Drugs for allosteric sites on receptors

Research output: Contribution to journalReviewResearchpeer-review

Standard

Drugs for allosteric sites on receptors. / Wenthur, Cody J; Gentry, Patrick R; Mathews, Thomas P; Lindsley, Craig W.

In: Annual Review of Pharmacology and Toxicology, Vol. 54, 2014, p. 165-84.

Research output: Contribution to journalReviewResearchpeer-review

Harvard

Wenthur, CJ, Gentry, PR, Mathews, TP & Lindsley, CW 2014, 'Drugs for allosteric sites on receptors', Annual Review of Pharmacology and Toxicology, vol. 54, pp. 165-84. https://doi.org/10.1146/annurev-pharmtox-010611-134525

APA

Wenthur, C. J., Gentry, P. R., Mathews, T. P., & Lindsley, C. W. (2014). Drugs for allosteric sites on receptors. Annual Review of Pharmacology and Toxicology, 54, 165-84. https://doi.org/10.1146/annurev-pharmtox-010611-134525

Vancouver

Wenthur CJ, Gentry PR, Mathews TP, Lindsley CW. Drugs for allosteric sites on receptors. Annual Review of Pharmacology and Toxicology. 2014;54:165-84. https://doi.org/10.1146/annurev-pharmtox-010611-134525

Author

Wenthur, Cody J ; Gentry, Patrick R ; Mathews, Thomas P ; Lindsley, Craig W. / Drugs for allosteric sites on receptors. In: Annual Review of Pharmacology and Toxicology. 2014 ; Vol. 54. pp. 165-84.

Bibtex

@article{9bdc0f58bdde4f1da7277cbfc149b710,
title = "Drugs for allosteric sites on receptors",
abstract = "The presence of druggable, topographically distinct allosteric sites on a wide range of receptor families has offered new paradigms for small molecules to modulate receptor function. Moreover, ligands that target allosteric sites offer significant advantages over the corresponding orthosteric ligands in terms of selectivity, including subtype selectivity within receptor families, and can also impart improved physicochemical properties. However, allosteric ligands are not a panacea. Many chemical issues (e.g., flat structure-activity relationships) and pharmacological issues (e.g., ligand-biased signaling) that are allosteric centric have emerged. Notably, the fact that allosteric sites are less evolutionarily conserved leads to improved selectivity; however, this can also lead to species differences that can hinder safety assessment. Many allosteric ligands possess molecular switches, wherein a small structural change (chemical or metabolic) can modulate the mode of pharmacology or receptor subtype selectivity. As the field has matured, as described here, key principles and strategies have emerged for the design of ligands/drugs for allosteric sites.",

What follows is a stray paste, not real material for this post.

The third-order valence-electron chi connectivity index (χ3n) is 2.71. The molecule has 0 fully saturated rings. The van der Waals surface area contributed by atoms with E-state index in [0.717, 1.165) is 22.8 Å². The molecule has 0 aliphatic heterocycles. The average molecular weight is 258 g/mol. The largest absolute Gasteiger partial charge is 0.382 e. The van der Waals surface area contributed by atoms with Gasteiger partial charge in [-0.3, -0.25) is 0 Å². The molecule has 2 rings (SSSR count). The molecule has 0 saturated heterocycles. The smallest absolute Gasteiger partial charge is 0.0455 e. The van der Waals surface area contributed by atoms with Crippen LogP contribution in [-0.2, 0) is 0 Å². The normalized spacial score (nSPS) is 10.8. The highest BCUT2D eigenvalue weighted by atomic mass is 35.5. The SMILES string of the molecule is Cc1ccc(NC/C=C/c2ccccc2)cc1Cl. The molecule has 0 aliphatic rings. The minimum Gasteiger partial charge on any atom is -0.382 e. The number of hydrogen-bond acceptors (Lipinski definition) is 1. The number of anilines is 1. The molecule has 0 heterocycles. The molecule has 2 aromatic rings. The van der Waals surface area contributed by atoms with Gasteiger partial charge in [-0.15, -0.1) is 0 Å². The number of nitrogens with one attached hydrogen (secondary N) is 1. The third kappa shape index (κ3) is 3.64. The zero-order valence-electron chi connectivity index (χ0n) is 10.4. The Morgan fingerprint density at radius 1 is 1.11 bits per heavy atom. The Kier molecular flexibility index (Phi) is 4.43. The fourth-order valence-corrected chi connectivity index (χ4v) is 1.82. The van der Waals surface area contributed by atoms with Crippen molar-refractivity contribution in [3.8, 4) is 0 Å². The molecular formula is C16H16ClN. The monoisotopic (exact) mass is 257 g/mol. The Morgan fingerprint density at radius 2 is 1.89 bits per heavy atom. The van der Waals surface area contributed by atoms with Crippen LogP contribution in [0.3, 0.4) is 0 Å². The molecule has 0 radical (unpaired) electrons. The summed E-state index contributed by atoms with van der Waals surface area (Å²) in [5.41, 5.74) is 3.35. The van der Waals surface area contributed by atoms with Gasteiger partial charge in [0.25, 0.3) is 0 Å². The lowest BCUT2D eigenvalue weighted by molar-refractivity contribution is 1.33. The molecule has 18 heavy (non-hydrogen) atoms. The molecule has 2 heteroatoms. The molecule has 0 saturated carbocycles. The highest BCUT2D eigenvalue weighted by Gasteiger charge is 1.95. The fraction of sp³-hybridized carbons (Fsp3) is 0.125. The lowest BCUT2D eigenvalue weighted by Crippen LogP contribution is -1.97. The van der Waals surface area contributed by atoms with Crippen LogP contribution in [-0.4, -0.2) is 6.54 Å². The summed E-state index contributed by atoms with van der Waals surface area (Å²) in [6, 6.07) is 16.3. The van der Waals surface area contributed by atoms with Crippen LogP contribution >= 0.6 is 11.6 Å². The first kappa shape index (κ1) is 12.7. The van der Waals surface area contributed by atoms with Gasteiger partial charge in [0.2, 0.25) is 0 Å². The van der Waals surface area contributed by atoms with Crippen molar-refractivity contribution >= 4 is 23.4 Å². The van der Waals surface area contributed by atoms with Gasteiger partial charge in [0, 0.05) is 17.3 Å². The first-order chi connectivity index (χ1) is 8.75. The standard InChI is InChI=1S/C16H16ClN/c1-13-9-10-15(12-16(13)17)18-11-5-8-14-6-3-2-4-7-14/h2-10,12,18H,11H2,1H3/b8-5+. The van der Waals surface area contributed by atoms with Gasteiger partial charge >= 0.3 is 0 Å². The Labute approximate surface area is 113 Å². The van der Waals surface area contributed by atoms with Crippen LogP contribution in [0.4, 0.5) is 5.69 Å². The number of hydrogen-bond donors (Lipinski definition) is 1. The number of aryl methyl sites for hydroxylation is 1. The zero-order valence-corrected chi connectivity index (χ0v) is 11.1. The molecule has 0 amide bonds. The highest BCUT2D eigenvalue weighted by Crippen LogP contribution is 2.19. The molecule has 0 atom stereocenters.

keywords = "Allosteric Regulation/drug effects, Allosteric Site/drug effects, Drug Design, Humans, Ligands, Pharmaceutical Preparations/metabolism, Receptors, G-Protein-Coupled/metabolism, Signal Transduction, Structure-Activity Relationship",
author = "Wenthur, {Cody J} and Gentry, {Patrick R} and Mathews, {Thomas P} and Lindsley, {Craig W}",
year = "2014",
doi = "10.1146/annurev-pharmtox-010611-134525",
language = "English",
volume = "54",
pages = "165--84",
journal = "Annual Review of Pharmacology and Toxicology",
issn = "0362-1642",